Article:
These immortal words, sung so long ago by The Beatles, run through my mind each June as the wedding season hits its stride. They also stick in my head as I talk to couples who have long forgotten they once felt this way about each other.
What is it about this vow to love each other until death that gets couples sideways. I’ve had couples claim it was all a mistake and they never really loved each other. One look at their wedding pictures sheds light on that particular deception.
Managing the inevitable transition from over-the-top love felt at the beginning of a relationship to the deeper connection a lifetime together can bring, is where many couples lose their way. Knowing how to translate the vow’s promise into actions can ease the challenge.
Love is defined as: 1) tender, passionate affection; and 2) strong personal liking.
This is helpful but how does it apply in your marriage with your partner?
Loving your partner means protecting them from harm. This includes harm from both outside the marriage (friends, family) and from the inside (anger, resentment from you). If you find yourself caught between your mother and your partner, the right thing for your marriage is to choose your partner. Shutting down unsupportive comments aimed at your spouse is an example of your love that will make your partner feel protected.
Love is making sure your partner feels safe and secure in your relationship. It means you never intentionally hurt your partner by punishing them, making judgments, using demeaning words or tone, or using anger as a weapon. Calling your spouse names, minimizing their feelings, and withholding sex or affection all qualify as non-loving behaviors.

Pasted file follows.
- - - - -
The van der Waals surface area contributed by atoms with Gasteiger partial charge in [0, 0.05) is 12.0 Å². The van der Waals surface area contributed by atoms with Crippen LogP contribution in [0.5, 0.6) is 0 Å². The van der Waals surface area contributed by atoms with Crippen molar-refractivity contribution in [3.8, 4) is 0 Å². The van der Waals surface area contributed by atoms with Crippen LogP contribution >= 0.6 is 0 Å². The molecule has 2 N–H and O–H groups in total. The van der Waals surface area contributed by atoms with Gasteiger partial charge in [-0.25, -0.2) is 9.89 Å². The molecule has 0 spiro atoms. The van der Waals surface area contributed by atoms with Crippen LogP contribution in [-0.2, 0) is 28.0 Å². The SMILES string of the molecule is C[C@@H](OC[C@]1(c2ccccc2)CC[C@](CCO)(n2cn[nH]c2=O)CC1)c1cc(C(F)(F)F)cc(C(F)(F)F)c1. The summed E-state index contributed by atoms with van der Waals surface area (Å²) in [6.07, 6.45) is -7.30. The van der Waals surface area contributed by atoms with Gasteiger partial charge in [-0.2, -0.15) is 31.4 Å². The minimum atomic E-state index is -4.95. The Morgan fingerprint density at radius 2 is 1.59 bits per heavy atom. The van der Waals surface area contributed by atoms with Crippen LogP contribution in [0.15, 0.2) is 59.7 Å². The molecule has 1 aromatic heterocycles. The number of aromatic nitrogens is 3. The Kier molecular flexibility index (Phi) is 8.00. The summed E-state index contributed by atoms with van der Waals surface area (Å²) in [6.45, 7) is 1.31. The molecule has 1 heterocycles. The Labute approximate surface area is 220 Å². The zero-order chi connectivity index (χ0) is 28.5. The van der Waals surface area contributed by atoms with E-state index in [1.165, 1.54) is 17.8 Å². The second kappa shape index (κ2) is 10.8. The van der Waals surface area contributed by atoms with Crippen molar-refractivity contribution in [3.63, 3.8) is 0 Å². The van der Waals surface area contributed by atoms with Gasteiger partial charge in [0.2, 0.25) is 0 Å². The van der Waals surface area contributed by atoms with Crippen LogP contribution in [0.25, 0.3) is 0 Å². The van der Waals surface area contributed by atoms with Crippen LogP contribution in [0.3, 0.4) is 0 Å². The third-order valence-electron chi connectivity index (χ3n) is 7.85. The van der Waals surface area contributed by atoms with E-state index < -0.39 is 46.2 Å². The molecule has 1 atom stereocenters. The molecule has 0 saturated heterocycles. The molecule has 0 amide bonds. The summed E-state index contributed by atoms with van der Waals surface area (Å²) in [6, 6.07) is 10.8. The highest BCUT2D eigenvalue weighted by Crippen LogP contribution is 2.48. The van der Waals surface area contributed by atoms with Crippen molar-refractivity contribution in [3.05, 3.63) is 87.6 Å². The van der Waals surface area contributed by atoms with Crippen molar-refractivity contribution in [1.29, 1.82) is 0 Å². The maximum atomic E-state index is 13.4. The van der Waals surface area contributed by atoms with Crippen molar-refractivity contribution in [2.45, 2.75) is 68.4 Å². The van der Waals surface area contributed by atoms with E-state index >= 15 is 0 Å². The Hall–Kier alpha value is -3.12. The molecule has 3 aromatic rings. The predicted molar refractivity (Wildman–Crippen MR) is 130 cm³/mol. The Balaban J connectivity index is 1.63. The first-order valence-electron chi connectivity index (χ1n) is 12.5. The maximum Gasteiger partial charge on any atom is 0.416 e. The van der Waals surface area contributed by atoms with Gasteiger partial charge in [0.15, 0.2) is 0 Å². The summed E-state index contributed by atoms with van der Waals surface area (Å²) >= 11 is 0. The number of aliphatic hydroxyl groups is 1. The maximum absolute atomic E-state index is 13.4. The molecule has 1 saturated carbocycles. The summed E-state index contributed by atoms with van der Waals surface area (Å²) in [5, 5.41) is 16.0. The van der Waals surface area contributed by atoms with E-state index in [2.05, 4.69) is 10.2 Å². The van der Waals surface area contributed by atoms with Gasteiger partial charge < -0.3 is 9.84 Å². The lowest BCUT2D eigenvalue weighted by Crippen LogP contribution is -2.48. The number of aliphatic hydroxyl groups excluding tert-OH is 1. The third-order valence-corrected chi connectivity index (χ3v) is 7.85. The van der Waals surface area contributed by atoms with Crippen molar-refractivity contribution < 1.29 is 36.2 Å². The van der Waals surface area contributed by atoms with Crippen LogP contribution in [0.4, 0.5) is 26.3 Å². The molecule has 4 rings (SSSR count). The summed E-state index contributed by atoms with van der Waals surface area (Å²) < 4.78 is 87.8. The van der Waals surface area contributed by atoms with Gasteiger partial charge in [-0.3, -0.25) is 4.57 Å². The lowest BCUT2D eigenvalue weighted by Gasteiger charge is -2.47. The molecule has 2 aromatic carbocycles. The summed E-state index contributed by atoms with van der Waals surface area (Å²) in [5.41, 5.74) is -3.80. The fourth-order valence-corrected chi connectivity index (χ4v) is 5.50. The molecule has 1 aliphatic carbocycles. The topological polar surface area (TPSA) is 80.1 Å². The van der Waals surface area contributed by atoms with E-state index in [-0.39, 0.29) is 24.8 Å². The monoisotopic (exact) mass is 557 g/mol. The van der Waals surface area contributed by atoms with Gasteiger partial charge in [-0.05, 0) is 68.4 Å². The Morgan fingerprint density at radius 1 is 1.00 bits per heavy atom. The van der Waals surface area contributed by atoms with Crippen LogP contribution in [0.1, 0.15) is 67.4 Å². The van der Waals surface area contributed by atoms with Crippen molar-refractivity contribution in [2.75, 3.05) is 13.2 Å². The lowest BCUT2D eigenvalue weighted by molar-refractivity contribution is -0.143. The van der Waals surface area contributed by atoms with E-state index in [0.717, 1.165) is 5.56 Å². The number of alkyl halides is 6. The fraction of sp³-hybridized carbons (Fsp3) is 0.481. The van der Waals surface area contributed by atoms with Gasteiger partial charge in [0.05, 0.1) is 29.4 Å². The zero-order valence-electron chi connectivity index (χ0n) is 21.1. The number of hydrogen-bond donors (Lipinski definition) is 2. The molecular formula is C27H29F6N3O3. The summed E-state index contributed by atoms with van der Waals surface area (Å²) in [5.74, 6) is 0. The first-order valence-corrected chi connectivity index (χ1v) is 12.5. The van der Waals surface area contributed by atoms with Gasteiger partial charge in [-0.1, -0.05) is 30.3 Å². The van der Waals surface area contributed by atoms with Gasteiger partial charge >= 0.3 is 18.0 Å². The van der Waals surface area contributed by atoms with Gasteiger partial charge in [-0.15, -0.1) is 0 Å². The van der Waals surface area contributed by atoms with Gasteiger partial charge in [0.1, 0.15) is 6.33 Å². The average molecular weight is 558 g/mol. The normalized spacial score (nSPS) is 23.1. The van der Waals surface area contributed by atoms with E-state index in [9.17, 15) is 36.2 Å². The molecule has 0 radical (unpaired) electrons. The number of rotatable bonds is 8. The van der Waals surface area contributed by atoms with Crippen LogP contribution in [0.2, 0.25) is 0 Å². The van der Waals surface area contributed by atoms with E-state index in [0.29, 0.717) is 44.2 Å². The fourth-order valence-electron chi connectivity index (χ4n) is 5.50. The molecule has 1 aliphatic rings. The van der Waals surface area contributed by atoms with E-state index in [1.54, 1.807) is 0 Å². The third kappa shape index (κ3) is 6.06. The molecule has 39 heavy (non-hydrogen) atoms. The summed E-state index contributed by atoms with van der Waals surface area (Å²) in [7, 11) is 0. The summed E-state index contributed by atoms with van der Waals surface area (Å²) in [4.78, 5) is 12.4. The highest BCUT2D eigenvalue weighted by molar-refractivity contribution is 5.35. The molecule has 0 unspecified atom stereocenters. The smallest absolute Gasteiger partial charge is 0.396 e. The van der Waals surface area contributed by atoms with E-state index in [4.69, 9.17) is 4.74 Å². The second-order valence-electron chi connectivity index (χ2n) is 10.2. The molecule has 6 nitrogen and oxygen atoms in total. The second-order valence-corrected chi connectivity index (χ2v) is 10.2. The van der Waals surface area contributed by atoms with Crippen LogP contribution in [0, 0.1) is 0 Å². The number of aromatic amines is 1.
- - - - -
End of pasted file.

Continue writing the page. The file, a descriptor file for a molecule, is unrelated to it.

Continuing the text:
Loving your partner also means altering any behavior that is annoying or hurtful. Leaving your socks on the floor or not calling when you will be late may not be a big deal to you but it may be important to your partner. Your snoring may not matter to you but if it keeps your spouse out of your bed, it is not loving to leave it unaddressed.
Love means you do not make unreasonable demands of your partner. If you make a request and the answer is no, the loving response is to withdraw the request without anger or recrimination. Pouting or pulling a guilt trip will only add fuel to the fire. You always have the right to make a request and your spouse always has the right to say ‘no’. Accepting that disappointing answer with grace is a real act of love.
How do you show love to your partner? How do they show it to you? What impact does this have on your relationship?
- How Your Vows Can Help When Things Get Rough
- How to Love Your Partner Enough to Listen
- The Magic of a Loving Response
Learn more about Lesli’s book and how you can take the work and sacrifice out of your marriage.
Photo: Stuart Miles